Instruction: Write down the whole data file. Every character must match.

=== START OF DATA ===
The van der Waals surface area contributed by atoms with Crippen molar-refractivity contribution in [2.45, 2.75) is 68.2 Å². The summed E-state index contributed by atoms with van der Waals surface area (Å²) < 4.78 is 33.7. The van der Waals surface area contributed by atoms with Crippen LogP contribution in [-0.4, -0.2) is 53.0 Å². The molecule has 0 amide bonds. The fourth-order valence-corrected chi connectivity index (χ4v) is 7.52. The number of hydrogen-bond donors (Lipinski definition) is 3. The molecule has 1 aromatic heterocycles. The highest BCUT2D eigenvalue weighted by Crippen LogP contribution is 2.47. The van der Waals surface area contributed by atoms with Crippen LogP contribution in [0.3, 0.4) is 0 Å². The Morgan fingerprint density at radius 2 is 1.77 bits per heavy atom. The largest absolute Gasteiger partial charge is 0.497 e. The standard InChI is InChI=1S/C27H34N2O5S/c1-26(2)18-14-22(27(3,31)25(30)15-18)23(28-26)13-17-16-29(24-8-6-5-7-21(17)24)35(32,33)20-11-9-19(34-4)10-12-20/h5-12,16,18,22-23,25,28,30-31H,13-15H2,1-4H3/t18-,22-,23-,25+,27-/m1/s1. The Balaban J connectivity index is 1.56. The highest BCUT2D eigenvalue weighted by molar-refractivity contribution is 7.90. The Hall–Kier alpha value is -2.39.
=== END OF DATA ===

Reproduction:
The van der Waals surface area contributed by atoms with Crippen molar-refractivity contribution in [2.45, 2.75) is 68.2 Å². The summed E-state index contributed by atoms with van der Waals surface area (Å²) < 4.78 is 33.7. The van der Waals surface area contributed by atoms with Crippen LogP contribution in [-0.4, -0.2) is 53.0 Å². The molecule has 0 amide bonds. The fourth-order valence-corrected chi connectivity index (χ4v) is 7.52. The number of hydrogen-bond donors (Lipinski definition) is 3. The molecule has 1 aromatic heterocycles. The highest BCUT2D eigenvalue weighted by Crippen LogP contribution is 2.47. The van der Waals surface area contributed by atoms with Crippen LogP contribution in [0.3, 0.4) is 0 Å². The Morgan fingerprint density at radius 2 is 1.77 bits per heavy atom. The largest absolute Gasteiger partial charge is 0.497 e. The standard InChI is InChI=1S/C27H34N2O5S/c1-26(2)18-14-22(27(3,31)25(30)15-18)23(28-26)13-17-16-29(24-8-6-5-7-21(17)24)35(32,33)20-11-9-19(34-4)10-12-20/h5-12,16,18,22-23,25,28,30-31H,13-15H2,1-4H3/t18-,22-,23-,25+,27-/m1/s1. The Balaban J connectivity index is 1.56. The highest BCUT2D eigenvalue weighted by molar-refractivity contribution is 7.90. The Hall–Kier alpha value is -2.39.